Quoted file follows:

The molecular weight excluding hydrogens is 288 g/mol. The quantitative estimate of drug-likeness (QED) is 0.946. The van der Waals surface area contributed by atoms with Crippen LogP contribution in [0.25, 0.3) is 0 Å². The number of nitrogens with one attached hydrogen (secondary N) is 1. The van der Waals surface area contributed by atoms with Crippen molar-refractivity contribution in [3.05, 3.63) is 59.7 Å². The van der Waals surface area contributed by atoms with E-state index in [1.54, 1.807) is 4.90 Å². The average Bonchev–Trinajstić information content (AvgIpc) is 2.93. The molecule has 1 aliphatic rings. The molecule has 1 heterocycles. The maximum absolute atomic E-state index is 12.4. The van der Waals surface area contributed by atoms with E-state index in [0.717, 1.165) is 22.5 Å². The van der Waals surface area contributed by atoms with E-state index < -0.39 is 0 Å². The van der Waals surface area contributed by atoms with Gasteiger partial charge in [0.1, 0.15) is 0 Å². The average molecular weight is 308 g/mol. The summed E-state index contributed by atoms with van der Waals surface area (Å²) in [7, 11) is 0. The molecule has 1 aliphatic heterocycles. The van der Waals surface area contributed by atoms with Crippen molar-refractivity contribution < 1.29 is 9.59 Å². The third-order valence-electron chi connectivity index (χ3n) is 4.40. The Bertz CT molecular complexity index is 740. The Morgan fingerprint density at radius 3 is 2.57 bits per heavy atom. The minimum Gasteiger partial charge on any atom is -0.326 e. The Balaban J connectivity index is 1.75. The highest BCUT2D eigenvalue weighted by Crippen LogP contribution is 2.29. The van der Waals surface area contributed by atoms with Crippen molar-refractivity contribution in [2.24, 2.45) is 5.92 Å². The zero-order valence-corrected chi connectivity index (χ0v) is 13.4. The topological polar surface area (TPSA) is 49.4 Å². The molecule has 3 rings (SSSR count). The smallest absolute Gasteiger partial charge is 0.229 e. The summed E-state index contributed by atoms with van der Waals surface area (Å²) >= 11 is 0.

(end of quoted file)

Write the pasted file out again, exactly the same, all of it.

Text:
The molecular weight excluding hydrogens is 288 g/mol. The quantitative estimate of drug-likeness (QED) is 0.946. The van der Waals surface area contributed by atoms with Crippen LogP contribution in [0.25, 0.3) is 0 Å². The number of nitrogens with one attached hydrogen (secondary N) is 1. The van der Waals surface area contributed by atoms with Crippen molar-refractivity contribution in [3.05, 3.63) is 59.7 Å². The van der Waals surface area contributed by atoms with E-state index in [1.54, 1.807) is 4.90 Å². The average Bonchev–Trinajstić information content (AvgIpc) is 2.93. The molecule has 1 aliphatic rings. The molecule has 1 heterocycles. The maximum absolute atomic E-state index is 12.4. The van der Waals surface area contributed by atoms with E-state index in [0.717, 1.165) is 22.5 Å². The van der Waals surface area contributed by atoms with E-state index < -0.39 is 0 Å². The van der Waals surface area contributed by atoms with Gasteiger partial charge in [0.1, 0.15) is 0 Å². The average molecular weight is 308 g/mol. The summed E-state index contributed by atoms with van der Waals surface area (Å²) in [7, 11) is 0. The molecule has 1 aliphatic heterocycles. The van der Waals surface area contributed by atoms with Crippen molar-refractivity contribution < 1.29 is 9.59 Å². The third-order valence-electron chi connectivity index (χ3n) is 4.40. The Bertz CT molecular complexity index is 740. The Morgan fingerprint density at radius 3 is 2.57 bits per heavy atom. The minimum Gasteiger partial charge on any atom is -0.326 e. The Balaban J connectivity index is 1.75. The highest BCUT2D eigenvalue weighted by Crippen LogP contribution is 2.29. The van der Waals surface area contributed by atoms with Crippen molar-refractivity contribution in [2.24, 2.45) is 5.92 Å². The zero-order valence-corrected chi connectivity index (χ0v) is 13.4. The topological polar surface area (TPSA) is 49.4 Å². The molecule has 3 rings (SSSR count). The smallest absolute Gasteiger partial charge is 0.229 e. The summed E-state index contributed by atoms with van der Waals surface area (Å²) >= 11 is 0.